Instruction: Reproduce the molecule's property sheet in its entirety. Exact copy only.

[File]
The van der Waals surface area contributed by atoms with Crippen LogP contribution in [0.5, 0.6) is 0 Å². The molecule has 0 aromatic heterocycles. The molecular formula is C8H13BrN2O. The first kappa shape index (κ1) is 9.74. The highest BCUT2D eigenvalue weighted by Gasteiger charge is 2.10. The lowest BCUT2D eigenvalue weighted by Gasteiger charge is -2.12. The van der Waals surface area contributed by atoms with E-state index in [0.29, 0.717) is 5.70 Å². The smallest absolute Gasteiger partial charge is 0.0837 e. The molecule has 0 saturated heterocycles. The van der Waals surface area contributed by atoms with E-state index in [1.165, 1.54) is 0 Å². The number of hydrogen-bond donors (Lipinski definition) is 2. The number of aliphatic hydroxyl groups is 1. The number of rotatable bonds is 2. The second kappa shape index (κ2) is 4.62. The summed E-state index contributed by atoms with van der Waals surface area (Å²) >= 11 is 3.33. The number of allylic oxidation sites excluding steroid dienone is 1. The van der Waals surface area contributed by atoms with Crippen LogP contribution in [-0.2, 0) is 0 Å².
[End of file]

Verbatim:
The van der Waals surface area contributed by atoms with Crippen LogP contribution in [0.5, 0.6) is 0 Å². The molecule has 0 aromatic heterocycles. The molecular formula is C8H13BrN2O. The first kappa shape index (κ1) is 9.74. The highest BCUT2D eigenvalue weighted by Gasteiger charge is 2.10. The lowest BCUT2D eigenvalue weighted by Gasteiger charge is -2.12. The van der Waals surface area contributed by atoms with E-state index in [0.29, 0.717) is 5.70 Å². The smallest absolute Gasteiger partial charge is 0.0837 e. The molecule has 0 saturated heterocycles. The van der Waals surface area contributed by atoms with E-state index in [1.165, 1.54) is 0 Å². The number of hydrogen-bond donors (Lipinski definition) is 2. The number of aliphatic hydroxyl groups is 1. The number of rotatable bonds is 2. The second kappa shape index (κ2) is 4.62. The summed E-state index contributed by atoms with van der Waals surface area (Å²) >= 11 is 3.33. The number of allylic oxidation sites excluding steroid dienone is 1. The van der Waals surface area contributed by atoms with Crippen LogP contribution in [-0.2, 0) is 0 Å².